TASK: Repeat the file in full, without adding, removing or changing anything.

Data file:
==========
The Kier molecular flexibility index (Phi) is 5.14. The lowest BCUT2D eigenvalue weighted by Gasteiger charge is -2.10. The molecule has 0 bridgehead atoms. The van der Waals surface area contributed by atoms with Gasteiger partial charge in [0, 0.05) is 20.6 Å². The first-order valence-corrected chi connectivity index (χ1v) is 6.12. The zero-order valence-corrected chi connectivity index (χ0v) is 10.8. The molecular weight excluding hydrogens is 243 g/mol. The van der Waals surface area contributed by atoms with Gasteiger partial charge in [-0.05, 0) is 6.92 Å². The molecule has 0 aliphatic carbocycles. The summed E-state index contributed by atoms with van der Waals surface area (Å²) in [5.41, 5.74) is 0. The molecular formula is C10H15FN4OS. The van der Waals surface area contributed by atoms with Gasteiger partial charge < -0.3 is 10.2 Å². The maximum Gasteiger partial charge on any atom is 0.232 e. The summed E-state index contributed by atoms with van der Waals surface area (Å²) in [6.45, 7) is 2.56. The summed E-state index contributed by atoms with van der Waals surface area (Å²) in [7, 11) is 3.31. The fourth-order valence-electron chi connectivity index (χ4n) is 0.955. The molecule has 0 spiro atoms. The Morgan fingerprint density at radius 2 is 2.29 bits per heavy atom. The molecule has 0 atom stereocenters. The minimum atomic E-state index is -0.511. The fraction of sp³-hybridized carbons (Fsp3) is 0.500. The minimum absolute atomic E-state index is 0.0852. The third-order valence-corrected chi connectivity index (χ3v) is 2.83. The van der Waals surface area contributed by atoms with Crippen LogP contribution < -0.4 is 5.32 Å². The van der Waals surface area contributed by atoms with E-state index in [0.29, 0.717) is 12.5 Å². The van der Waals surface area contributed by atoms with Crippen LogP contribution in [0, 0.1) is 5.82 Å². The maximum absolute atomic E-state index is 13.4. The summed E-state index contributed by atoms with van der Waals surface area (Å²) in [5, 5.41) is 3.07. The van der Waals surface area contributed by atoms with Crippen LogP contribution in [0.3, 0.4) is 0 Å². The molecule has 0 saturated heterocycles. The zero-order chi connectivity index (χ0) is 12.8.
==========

The Kier molecular flexibility index (Phi) is 5.14. The lowest BCUT2D eigenvalue weighted by Gasteiger charge is -2.10. The molecule has 0 bridgehead atoms. The van der Waals surface area contributed by atoms with Gasteiger partial charge in [0, 0.05) is 20.6 Å². The first-order valence-corrected chi connectivity index (χ1v) is 6.12. The zero-order valence-corrected chi connectivity index (χ0v) is 10.8. The molecular weight excluding hydrogens is 243 g/mol. The van der Waals surface area contributed by atoms with Gasteiger partial charge in [-0.05, 0) is 6.92 Å². The molecule has 0 aliphatic carbocycles. The summed E-state index contributed by atoms with van der Waals surface area (Å²) in [5.41, 5.74) is 0. The molecular formula is C10H15FN4OS. The van der Waals surface area contributed by atoms with Gasteiger partial charge < -0.3 is 10.2 Å². The maximum Gasteiger partial charge on any atom is 0.232 e. The summed E-state index contributed by atoms with van der Waals surface area (Å²) in [6.45, 7) is 2.56. The summed E-state index contributed by atoms with van der Waals surface area (Å²) in [7, 11) is 3.31. The fourth-order valence-electron chi connectivity index (χ4n) is 0.955. The molecule has 0 spiro atoms. The Morgan fingerprint density at radius 2 is 2.29 bits per heavy atom. The molecule has 0 atom stereocenters. The minimum atomic E-state index is -0.511. The fraction of sp³-hybridized carbons (Fsp3) is 0.500. The minimum absolute atomic E-state index is 0.0852. The third-order valence-corrected chi connectivity index (χ3v) is 2.83. The van der Waals surface area contributed by atoms with Crippen LogP contribution < -0.4 is 5.32 Å². The van der Waals surface area contributed by atoms with E-state index in [0.29, 0.717) is 12.5 Å². The van der Waals surface area contributed by atoms with Crippen LogP contribution in [0, 0.1) is 5.82 Å². The maximum absolute atomic E-state index is 13.4. The summed E-state index contributed by atoms with van der Waals surface area (Å²) in [5, 5.41) is 3.07. The van der Waals surface area contributed by atoms with Crippen LogP contribution in [0.3, 0.4) is 0 Å². The molecule has 0 saturated heterocycles. The zero-order chi connectivity index (χ0) is 12.8.